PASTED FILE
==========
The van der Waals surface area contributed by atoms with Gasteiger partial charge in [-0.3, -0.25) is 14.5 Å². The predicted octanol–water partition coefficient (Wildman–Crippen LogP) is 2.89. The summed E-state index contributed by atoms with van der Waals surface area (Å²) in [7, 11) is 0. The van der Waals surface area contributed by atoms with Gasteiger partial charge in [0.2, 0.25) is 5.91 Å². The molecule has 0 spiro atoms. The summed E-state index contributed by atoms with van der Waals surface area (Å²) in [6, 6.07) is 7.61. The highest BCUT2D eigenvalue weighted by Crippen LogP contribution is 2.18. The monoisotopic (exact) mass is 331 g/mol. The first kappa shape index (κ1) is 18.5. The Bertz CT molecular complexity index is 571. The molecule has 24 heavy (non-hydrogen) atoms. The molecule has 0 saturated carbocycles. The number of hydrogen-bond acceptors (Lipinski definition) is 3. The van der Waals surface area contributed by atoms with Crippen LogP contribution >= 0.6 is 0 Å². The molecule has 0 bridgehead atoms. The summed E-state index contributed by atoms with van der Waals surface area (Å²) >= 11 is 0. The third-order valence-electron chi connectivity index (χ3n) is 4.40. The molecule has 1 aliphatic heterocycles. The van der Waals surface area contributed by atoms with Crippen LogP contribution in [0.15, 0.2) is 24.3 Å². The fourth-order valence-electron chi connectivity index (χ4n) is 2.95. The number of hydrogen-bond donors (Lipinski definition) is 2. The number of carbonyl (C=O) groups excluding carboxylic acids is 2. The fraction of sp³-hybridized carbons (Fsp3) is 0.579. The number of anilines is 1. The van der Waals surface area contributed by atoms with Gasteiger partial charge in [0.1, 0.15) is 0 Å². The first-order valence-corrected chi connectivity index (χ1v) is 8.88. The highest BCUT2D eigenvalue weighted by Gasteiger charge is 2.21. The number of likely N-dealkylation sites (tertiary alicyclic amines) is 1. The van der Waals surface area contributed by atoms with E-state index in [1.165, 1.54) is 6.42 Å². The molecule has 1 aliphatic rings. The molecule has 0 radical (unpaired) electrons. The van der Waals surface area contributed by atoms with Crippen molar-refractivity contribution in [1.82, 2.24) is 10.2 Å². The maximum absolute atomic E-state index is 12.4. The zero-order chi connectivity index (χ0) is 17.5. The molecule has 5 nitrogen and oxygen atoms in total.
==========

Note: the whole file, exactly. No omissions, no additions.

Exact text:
The van der Waals surface area contributed by atoms with Gasteiger partial charge in [-0.3, -0.25) is 14.5 Å². The predicted octanol–water partition coefficient (Wildman–Crippen LogP) is 2.89. The summed E-state index contributed by atoms with van der Waals surface area (Å²) in [7, 11) is 0. The van der Waals surface area contributed by atoms with Gasteiger partial charge in [0.2, 0.25) is 5.91 Å². The molecule has 0 spiro atoms. The summed E-state index contributed by atoms with van der Waals surface area (Å²) in [6, 6.07) is 7.61. The highest BCUT2D eigenvalue weighted by Crippen LogP contribution is 2.18. The monoisotopic (exact) mass is 331 g/mol. The first kappa shape index (κ1) is 18.5. The Bertz CT molecular complexity index is 571. The molecule has 24 heavy (non-hydrogen) atoms. The molecule has 0 saturated carbocycles. The number of hydrogen-bond acceptors (Lipinski definition) is 3. The van der Waals surface area contributed by atoms with Crippen LogP contribution >= 0.6 is 0 Å². The molecule has 0 bridgehead atoms. The summed E-state index contributed by atoms with van der Waals surface area (Å²) >= 11 is 0. The third-order valence-electron chi connectivity index (χ3n) is 4.40. The molecule has 1 aliphatic heterocycles. The van der Waals surface area contributed by atoms with Crippen LogP contribution in [0.15, 0.2) is 24.3 Å². The fourth-order valence-electron chi connectivity index (χ4n) is 2.95. The number of hydrogen-bond donors (Lipinski definition) is 2. The number of carbonyl (C=O) groups excluding carboxylic acids is 2. The fraction of sp³-hybridized carbons (Fsp3) is 0.579. The number of anilines is 1. The van der Waals surface area contributed by atoms with Gasteiger partial charge in [0.1, 0.15) is 0 Å². The first-order valence-corrected chi connectivity index (χ1v) is 8.88. The highest BCUT2D eigenvalue weighted by Gasteiger charge is 2.21. The number of likely N-dealkylation sites (tertiary alicyclic amines) is 1. The van der Waals surface area contributed by atoms with E-state index in [1.165, 1.54) is 6.42 Å². The molecule has 1 aliphatic rings. The molecule has 0 radical (unpaired) electrons. The van der Waals surface area contributed by atoms with Crippen molar-refractivity contribution in [1.82, 2.24) is 10.2 Å². The maximum absolute atomic E-state index is 12.4. The zero-order chi connectivity index (χ0) is 17.5. The molecule has 5 nitrogen and oxygen atoms in total.